I do not know definitively to this day what brought about the Russians’ change of heart. Certainly, McNab had evinced the Canadian determination to obtain a comprehensive solution and had done so throughout with has characteristic courtesy, not once resorting to the expressions of frustration and anger that some negotiators think – usually incorrectly – will knock their adversaries off their game. The fact remained lurking in the background was that the dispute had begun with Canada blocking lucrative Russian commercial operations to Canada and through our airspace. The Russians were appalled that we had done this in the first place. There was the fear that we would do so again. In fact, it would have been the logical outcome of failed negotiations,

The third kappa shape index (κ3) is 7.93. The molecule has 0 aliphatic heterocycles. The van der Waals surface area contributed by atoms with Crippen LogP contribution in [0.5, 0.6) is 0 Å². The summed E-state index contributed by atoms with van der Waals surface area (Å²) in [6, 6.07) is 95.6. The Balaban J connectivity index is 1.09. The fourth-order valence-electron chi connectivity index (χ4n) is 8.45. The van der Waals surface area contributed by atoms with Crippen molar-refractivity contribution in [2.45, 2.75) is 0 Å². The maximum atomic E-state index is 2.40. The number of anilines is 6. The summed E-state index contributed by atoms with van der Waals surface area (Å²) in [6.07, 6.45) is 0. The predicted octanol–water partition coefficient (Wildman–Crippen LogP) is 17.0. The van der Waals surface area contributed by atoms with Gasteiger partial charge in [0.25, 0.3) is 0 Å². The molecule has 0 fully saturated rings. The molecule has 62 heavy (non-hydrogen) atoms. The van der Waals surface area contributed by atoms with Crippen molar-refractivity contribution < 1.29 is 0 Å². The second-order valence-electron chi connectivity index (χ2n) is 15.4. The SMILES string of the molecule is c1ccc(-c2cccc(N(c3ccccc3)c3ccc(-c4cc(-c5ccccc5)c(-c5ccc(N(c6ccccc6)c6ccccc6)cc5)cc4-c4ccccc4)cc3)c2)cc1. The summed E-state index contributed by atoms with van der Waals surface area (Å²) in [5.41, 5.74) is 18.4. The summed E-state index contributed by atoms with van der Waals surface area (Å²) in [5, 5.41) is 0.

But there was also negotiations fatigue. A revised agreement always has the advantage that no one will be compelled to return to the negotiating table in short order; there are always other bilateral agreements waiting in the wings that need attention. In any event, Canada’s ambassador Chris Westdal, who had several years of experience trying to win Moscow’s approval for a new Canadian embassy site as well Russian obduracy on other issues, was impressed. When we arrived in his office the following day to provide a full briefing on the successful talks, Westdal greeted McNab with jocular extravagance: “See, the conquering hero comes!” Air Canada was grateful for the agreement achieved. I was happy that we wouldn’t have to return to banning Russian overflights, armed only with the wording of a one-page diplomatic note.